Why is Doubt rated PG-13? Doubt is rated PG-13 by the MPAA

Although a priest is accused of inappropriately interacting with a student, no on-screen activity is seen other than a hug in a crowded hallway. Both adults and early teens are seen smoking. Adults drink with dinner and a young boy is accused of drinking the wine used for religious purposes. Adults discuss the physical abuse and sexual inclinations of children. The brief use of profanities is included along with some frightening moments for children.

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Doubt Parents' Guide

In what ways do Father Flynn and Sister Aloysius differ in their dealings with the students in the school? How do they feel about each other’s approach?

Is there a balance between faith in the unseen and reliance on fact? Can evidence be misconstrued or biased? Are there times when individuals need to rely on intuition or a “gut-feeling” when dealing with others?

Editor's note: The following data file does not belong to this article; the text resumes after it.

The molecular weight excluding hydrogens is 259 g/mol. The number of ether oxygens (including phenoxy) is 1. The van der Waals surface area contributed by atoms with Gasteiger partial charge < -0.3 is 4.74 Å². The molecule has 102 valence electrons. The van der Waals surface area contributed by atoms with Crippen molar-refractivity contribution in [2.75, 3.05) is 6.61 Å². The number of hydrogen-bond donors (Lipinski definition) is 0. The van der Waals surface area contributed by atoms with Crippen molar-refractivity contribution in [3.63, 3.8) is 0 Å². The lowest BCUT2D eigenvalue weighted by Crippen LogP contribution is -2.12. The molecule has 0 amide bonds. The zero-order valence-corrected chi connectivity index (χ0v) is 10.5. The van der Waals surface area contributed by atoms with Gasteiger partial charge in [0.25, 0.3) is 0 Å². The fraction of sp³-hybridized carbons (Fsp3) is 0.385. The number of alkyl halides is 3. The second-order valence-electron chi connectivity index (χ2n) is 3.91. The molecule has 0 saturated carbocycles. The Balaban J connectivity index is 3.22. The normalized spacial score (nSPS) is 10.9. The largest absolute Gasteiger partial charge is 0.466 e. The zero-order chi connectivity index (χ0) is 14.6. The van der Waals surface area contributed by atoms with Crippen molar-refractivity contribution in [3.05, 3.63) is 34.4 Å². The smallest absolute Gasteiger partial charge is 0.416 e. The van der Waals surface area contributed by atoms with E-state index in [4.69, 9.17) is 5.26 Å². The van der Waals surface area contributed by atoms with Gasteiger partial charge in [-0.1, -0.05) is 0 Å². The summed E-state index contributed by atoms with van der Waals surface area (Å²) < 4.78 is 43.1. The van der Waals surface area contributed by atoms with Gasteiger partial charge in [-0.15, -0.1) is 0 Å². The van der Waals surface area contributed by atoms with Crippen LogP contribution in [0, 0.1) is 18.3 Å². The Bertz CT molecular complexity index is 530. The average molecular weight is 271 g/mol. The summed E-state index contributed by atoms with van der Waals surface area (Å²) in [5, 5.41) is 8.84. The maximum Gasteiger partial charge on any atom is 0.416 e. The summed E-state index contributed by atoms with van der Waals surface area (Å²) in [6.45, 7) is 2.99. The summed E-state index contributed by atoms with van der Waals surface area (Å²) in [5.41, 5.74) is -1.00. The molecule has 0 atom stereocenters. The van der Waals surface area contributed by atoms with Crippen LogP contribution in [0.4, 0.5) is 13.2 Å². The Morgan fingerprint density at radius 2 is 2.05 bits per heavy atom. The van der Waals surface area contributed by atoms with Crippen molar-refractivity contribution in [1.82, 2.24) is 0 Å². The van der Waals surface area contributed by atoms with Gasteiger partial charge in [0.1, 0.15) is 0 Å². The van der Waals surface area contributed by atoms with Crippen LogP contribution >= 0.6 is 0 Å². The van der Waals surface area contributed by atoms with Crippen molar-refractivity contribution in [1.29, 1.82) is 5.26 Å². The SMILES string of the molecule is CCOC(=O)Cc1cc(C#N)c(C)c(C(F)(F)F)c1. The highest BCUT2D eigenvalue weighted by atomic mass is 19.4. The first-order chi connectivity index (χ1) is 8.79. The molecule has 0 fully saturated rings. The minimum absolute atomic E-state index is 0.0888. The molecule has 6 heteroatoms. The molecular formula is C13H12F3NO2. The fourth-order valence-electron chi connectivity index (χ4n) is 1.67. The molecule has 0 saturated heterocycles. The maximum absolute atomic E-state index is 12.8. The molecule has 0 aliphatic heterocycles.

Does Hollywood’s depiction of religious leaders influence the way you perceive these men and women of faith?


Home Video

The most recent home video release of Doubt movie is April 7, 2009. Here are some details…

Release Date: 7 April 2009

Doubt releases to DVD and Blu-ray with the three featurettes: From Stage To Screen, Scoring Doubt and The Sisters Of Charity. Both formats offer the movie in a widescreen presentation. The DVD edition provides audio tracks in Dolby Digital 5.1 (English), while the Blu-ray disc offers language tracks in English, French and Spanish, with subtitles in French and Spanish.

Related home video titles:

Men of the cloth, whether wrongly or rightly, have often suffered abuse. Martin Luther’s stand against the selling of indulgencies provokes the wrath of the religious hierarchy who threatens him with excommunication in Luther. Religious fervor also comes into play when Sir Thomas Moore refuses to bend his beliefs in A Man for All Seasons. A positive depiction of a pastor who reaches out to his flock can be seen in Raising Helen. A burn victim also struggles with internal scars from accusations made against him while he was employed as a teacher in The Man Without a Face.